Critics, historians and cinephiles of all persuasions are quick to label John Ford a ‘master of cinema.’ The reasons are manifold. The American director stands as an intimidating figure in the western canon. He is spoken about with just about the same reverence and awe that is apparent in the grand vistas of The Searches and, indeed, My Darling Clementine. The latter of which is to be re-released by Arrow Academy on Blu-ray and DVD, allowing generations old and new to rediscover this mythic tale.

The clue to the film’s magic is in the title. While there is action and violence to be beholden in this Wild West, the true draw here is the emotion and tenderness that is to be found in the expense of Monument Valley. Ford’s film is equal parts an exploration of love and friendship as much as it is about power and betrayal. It’s a joy to watch the blossoming of Wyatt Earp and Doc Holliday’s friendship alongside the awkward tenderness seen in Earp as he falls for tender charms of Clementine. Henry Fonda plays the laconic stand-in sheriff, a part which has drawn in any number of Hollywood greats over the past century. James Stewart, Burt Lancaster and Kurt Russell have all vied to embody the fabled man, however, Fonda’s turn may just be the pinnacle.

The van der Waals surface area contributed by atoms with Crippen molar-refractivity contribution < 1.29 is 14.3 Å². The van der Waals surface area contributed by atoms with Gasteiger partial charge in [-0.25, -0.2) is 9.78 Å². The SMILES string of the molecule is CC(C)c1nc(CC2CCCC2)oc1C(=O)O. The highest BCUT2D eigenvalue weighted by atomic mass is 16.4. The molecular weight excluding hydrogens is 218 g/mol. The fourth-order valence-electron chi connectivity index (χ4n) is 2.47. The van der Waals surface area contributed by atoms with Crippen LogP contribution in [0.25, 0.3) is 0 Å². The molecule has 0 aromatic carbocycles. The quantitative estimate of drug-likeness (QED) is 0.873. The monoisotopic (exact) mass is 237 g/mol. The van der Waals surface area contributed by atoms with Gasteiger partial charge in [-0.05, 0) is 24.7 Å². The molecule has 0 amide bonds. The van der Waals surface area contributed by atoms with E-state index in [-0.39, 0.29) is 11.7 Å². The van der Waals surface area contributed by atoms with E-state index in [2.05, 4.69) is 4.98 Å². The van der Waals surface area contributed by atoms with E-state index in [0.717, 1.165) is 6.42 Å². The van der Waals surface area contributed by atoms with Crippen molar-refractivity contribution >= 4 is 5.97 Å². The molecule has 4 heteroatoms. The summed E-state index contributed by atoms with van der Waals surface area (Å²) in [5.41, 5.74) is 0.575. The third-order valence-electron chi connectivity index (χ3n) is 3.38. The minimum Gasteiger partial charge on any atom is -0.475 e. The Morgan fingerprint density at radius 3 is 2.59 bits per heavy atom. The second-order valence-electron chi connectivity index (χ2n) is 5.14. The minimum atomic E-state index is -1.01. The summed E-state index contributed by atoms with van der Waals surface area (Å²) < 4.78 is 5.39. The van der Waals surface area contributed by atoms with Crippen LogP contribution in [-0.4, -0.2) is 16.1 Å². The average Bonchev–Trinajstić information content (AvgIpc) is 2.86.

Like all great films, of any era or genre, what My Darling Clementine has that really draws you in is its sense of place. One feels attached to populous and properties here in much the same way one does in, say, It’s a Wonderful Life or Spirited Away. There is a palatable sense of space and place. The Oriental Saloon, with its musicians and barmen, becomes a sarsaparilla-soaked haven. Ford uses it to root the action and develop the plot at key moments. Filmed often in deep focus, taking in the length and breadth of the bar. These shots are so subtle, yet effective, and one would be forgiven for glossing over them in favour of the expansive vistas that open and close the film.

Indeed, upon watching, this critic became ever convinced that there may in fact be no better introduction to the oft intimidating genre of The Western. Quite a feat, then, considering that Ford preceded this film with the equally seminal Stagecoach. While the film does well to make the most of what are today well-worn tropes, the horseback chases and gunfights do show their age in places. Gunslingers here have more in common with school playground stand-offs than the balletic movements one finds in the likes of John Wick. With that being said, I was still totally swept away by all the set pieces, which were in turn swashbuckling and sublime.

Dir: John Ford
Scr: Samuel G. Engel, Winston Miller
Cast: Henry Fonda, Linda Darnell, Victor Mature
Prd: Samuel G. Engel
DOP: Joseph MacDonald
Music: Cyril J. Mockridge
Country: USA
Year: 1946
Run time: 97 mins

My Darling Clementine is out on Blu-ray and DVD on 27th February.

By Robert Whitehead

Keele/Kings College London graduate Film Critic 23